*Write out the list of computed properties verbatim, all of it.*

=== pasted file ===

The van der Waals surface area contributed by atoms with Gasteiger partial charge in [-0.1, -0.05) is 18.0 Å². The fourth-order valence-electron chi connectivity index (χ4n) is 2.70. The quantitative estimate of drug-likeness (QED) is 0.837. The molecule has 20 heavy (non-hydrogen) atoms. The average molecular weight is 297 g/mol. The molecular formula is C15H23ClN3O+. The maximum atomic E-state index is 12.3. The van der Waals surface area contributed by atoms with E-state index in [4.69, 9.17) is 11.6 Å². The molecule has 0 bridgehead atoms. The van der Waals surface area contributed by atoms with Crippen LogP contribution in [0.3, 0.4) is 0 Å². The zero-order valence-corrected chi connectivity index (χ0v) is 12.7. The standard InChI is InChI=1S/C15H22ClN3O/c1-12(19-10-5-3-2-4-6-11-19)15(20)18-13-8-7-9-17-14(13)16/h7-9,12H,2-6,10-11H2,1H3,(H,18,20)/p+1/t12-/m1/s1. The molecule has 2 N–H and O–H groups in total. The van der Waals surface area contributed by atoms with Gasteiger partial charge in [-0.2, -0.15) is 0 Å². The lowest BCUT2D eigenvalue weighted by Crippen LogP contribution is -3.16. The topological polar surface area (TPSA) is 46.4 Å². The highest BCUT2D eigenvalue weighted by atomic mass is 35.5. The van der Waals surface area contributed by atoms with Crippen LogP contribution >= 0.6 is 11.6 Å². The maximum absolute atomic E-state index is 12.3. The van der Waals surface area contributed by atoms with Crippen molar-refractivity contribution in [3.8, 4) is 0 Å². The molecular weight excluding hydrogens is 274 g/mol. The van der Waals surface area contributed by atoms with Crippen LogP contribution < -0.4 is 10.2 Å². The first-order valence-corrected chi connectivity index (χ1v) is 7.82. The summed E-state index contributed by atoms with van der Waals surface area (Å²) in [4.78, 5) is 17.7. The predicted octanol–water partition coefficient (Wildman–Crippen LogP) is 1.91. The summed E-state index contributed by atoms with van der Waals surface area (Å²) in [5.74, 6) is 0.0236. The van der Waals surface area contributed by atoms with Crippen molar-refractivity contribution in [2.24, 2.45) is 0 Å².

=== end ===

The van der Waals surface area contributed by atoms with Gasteiger partial charge in [-0.1, -0.05) is 18.0 Å². The fourth-order valence-electron chi connectivity index (χ4n) is 2.70. The quantitative estimate of drug-likeness (QED) is 0.837. The molecule has 20 heavy (non-hydrogen) atoms. The average molecular weight is 297 g/mol. The molecular formula is C15H23ClN3O+. The maximum atomic E-state index is 12.3. The van der Waals surface area contributed by atoms with E-state index in [4.69, 9.17) is 11.6 Å². The molecule has 0 bridgehead atoms. The van der Waals surface area contributed by atoms with Crippen LogP contribution in [0.3, 0.4) is 0 Å². The zero-order valence-corrected chi connectivity index (χ0v) is 12.7. The standard InChI is InChI=1S/C15H22ClN3O/c1-12(19-10-5-3-2-4-6-11-19)15(20)18-13-8-7-9-17-14(13)16/h7-9,12H,2-6,10-11H2,1H3,(H,18,20)/p+1/t12-/m1/s1. The molecule has 2 N–H and O–H groups in total. The van der Waals surface area contributed by atoms with Gasteiger partial charge in [-0.2, -0.15) is 0 Å². The lowest BCUT2D eigenvalue weighted by Crippen LogP contribution is -3.16. The topological polar surface area (TPSA) is 46.4 Å². The highest BCUT2D eigenvalue weighted by atomic mass is 35.5. The van der Waals surface area contributed by atoms with Crippen LogP contribution >= 0.6 is 11.6 Å². The maximum absolute atomic E-state index is 12.3. The van der Waals surface area contributed by atoms with Crippen molar-refractivity contribution in [3.8, 4) is 0 Å². The molecular weight excluding hydrogens is 274 g/mol. The van der Waals surface area contributed by atoms with Crippen LogP contribution < -0.4 is 10.2 Å². The first-order valence-corrected chi connectivity index (χ1v) is 7.82. The summed E-state index contributed by atoms with van der Waals surface area (Å²) in [4.78, 5) is 17.7. The predicted octanol–water partition coefficient (Wildman–Crippen LogP) is 1.91. The summed E-state index contributed by atoms with van der Waals surface area (Å²) in [5.74, 6) is 0.0236. The van der Waals surface area contributed by atoms with Crippen molar-refractivity contribution in [2.24, 2.45) is 0 Å².